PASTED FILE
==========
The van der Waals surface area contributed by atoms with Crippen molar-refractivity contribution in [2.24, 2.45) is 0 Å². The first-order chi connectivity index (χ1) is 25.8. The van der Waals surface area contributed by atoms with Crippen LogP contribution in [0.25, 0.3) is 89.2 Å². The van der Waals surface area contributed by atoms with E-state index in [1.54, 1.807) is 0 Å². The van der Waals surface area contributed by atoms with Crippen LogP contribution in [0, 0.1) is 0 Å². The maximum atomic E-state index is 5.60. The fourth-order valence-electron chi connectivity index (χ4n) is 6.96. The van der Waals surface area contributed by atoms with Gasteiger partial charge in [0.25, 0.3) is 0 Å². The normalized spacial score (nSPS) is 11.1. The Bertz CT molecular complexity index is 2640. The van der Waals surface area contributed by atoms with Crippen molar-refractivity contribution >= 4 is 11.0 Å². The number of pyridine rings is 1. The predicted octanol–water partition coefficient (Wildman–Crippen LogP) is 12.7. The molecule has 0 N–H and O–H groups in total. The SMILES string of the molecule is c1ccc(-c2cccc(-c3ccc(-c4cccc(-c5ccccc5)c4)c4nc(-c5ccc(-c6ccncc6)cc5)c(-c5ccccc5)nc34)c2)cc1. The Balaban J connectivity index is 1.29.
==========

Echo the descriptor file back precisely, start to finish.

The van der Waals surface area contributed by atoms with Crippen molar-refractivity contribution in [2.24, 2.45) is 0 Å². The first-order chi connectivity index (χ1) is 25.8. The van der Waals surface area contributed by atoms with Crippen LogP contribution in [0.25, 0.3) is 89.2 Å². The van der Waals surface area contributed by atoms with E-state index in [1.54, 1.807) is 0 Å². The van der Waals surface area contributed by atoms with Crippen LogP contribution in [0, 0.1) is 0 Å². The maximum atomic E-state index is 5.60. The fourth-order valence-electron chi connectivity index (χ4n) is 6.96. The van der Waals surface area contributed by atoms with Gasteiger partial charge in [0.25, 0.3) is 0 Å². The normalized spacial score (nSPS) is 11.1. The Bertz CT molecular complexity index is 2640. The van der Waals surface area contributed by atoms with Crippen molar-refractivity contribution >= 4 is 11.0 Å². The number of pyridine rings is 1. The predicted octanol–water partition coefficient (Wildman–Crippen LogP) is 12.7. The molecule has 0 N–H and O–H groups in total. The SMILES string of the molecule is c1ccc(-c2cccc(-c3ccc(-c4cccc(-c5ccccc5)c4)c4nc(-c5ccc(-c6ccncc6)cc5)c(-c5ccccc5)nc34)c2)cc1. The Balaban J connectivity index is 1.29.